Doing words are called verbs. Verbs are of two types

1. Main Verb :

(i) Transitive Verbs : Carry the action of a object and apply it to an object.


(ii) Intransitive Verbs : These verbs do not take an object. They express actions that do not require the agent’s doing something to something else. Some verbs can functiou as both transitively and intransitively. So it is appropriate to say that verb is used transitively or in transitively.


2. Auxiliary Verbs :


(i) Primary verb : to be (is, am, are, was, were) to have (have, has, had) to do (do, does, did)


(ii) Modal verb : can, could, shall, should, will, would, may, might, ought to, does not, need not, used to, must etc are modal verbs.


Important Rules to use verb 


1. A verb must agree with its subject in number and person.

2, If two subjects together express an idea, one being added to the other for the sake of emphasis or clarification, the verb is singular. No plurality is left to exist in such a case.

e,g., Bread and butter is essential for ones existence.


3. If two or more singular subject joined by ‘and’, take a plural verb. (Not refer to same thing)

e.g., A fool and his money are soon parted.


4. If two singular subject joined by ‘or’ or ‘nor’ take a singular verb.

e.g., Ramesh or his father is going to attend the Party.


5. If two singular noun joined by ‘and’ are preceded by ‘each’ or ‘every’, then use verb in singular. e.g., Each boy and girl makes a separate project.


6. When the subjects joined by ‘or’ or ‘nor’, are of different numbers, the verb must be plural and the plural subject must be placed before the verb.

e.g., Either Ramesh or his parents are coming to the party.


7. Two or more singular subjects connected by either or, neither-nor, take a verb in singular (third person singular verb).

e.g., Neither he nor his brother is present on the site.


8. When the plural noun denotes some specific quantity, distance, time or amount considered as a whole the verb is generally singular.

e.g., Ten lakh is equivalent to one million.


9. Any noun qualified by each or every is followed by a singular verb. Even if two nouns so qualified are connected by and the verb must still be singular.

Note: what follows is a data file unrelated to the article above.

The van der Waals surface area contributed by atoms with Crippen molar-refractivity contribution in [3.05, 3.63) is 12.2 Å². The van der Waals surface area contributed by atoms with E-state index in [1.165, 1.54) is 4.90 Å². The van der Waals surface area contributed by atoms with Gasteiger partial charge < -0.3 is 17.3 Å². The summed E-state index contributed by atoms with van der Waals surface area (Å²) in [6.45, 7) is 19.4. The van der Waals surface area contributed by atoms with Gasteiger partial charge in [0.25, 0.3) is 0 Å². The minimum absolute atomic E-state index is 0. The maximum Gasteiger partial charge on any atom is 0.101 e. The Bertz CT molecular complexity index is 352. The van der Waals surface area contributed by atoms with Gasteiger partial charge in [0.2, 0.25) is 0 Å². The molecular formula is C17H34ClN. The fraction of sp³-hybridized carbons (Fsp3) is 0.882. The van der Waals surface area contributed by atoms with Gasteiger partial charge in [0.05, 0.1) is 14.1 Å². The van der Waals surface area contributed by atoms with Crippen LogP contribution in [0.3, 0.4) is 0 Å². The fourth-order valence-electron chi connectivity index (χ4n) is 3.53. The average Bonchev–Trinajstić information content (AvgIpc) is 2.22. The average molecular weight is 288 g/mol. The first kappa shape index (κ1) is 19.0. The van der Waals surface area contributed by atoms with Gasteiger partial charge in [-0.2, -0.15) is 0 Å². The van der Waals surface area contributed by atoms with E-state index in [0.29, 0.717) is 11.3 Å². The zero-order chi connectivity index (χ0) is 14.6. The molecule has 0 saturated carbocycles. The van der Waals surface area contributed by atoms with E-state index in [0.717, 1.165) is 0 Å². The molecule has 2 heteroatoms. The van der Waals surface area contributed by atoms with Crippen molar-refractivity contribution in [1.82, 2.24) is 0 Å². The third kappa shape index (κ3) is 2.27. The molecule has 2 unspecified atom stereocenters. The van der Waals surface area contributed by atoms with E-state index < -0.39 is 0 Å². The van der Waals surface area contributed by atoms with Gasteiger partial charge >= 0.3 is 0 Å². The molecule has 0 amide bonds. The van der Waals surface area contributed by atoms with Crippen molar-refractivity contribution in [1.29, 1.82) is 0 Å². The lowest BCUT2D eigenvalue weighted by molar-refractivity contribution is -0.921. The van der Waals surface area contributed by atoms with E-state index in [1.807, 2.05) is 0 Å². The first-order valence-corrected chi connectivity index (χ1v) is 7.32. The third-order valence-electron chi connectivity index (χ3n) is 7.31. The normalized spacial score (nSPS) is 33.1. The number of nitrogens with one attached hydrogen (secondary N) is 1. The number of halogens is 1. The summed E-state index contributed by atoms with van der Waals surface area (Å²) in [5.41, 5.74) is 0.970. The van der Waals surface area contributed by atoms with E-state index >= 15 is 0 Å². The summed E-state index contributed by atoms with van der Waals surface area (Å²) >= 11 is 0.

e.g., Every man and woman was filled with joy.


10. When plural noun is a proper name for some collective unit or some single object, the verb should be singular. e.g., The Arabian Nights is an interesting book.


11. When two nouns or pronouns are joined by not only....but also, the verb agrees with the second noun or pronoun.

e.g., Not only the officer but also the soldiers were awarded.


12. If the subject is ‘the number of’, the singular verb is used and the noun should be plural.

e.g., The number of one days played these days has led to the deterioration of the game.


13. Verb is according to the first subject with the following and not, with, like, together with besides, as well as, in addition to, along with

e.g., Amit with his friends will come late.


14. A great many is always followed by plural verb and plural noun.

A great many fish are there in the pond.


15. A singular or a plural verb is used with such nouns as pains, a lot of, means, variety, plenty,

rest, wages, according to the sense in which they are used.

e.g., A large number of students were absent on account of bad weather.


16. In a compound sentence both auxiliary verbs and principal verbs should be mentioned separately if they differ in number, form or voice. In such cases one verb can not act for both the clauses.

e.g., He has not married and will not marry in near future.


17. A verb should agree with its subject and not with the complement/predicate. But in case of sentence beginning with ‘there’ the verb is according to the predicate.

e.g., (i) There are books in all the boxes.

(ii) There is a but near the tree.


18. ‘A pair of’ when applied to the things where the two components are always thought together i.e. , scissors, shears, shoes, gloves, trousers are singular. But if we omit the words a pair of and merely use the plural word than it must take a plural verb.

e.g., (i) This pair of shoes is very comfortable.

(ii) Shoes are very comfortable.


19. When the subject is a relative pronoun, the verb agrees with the antecedent of that pronoun. e.g., He is one of the men who act as admirers.


20. A collective noun takes a singular verb when the class name is considered as a unit, It takes a plural verb, when the members of the class are considered individually.

e.g., The jury is finally complete.


21. When the subject is one of, followed by a plural noun, the verb should be singular.

e.g., One of my teachers lives next door to my friend.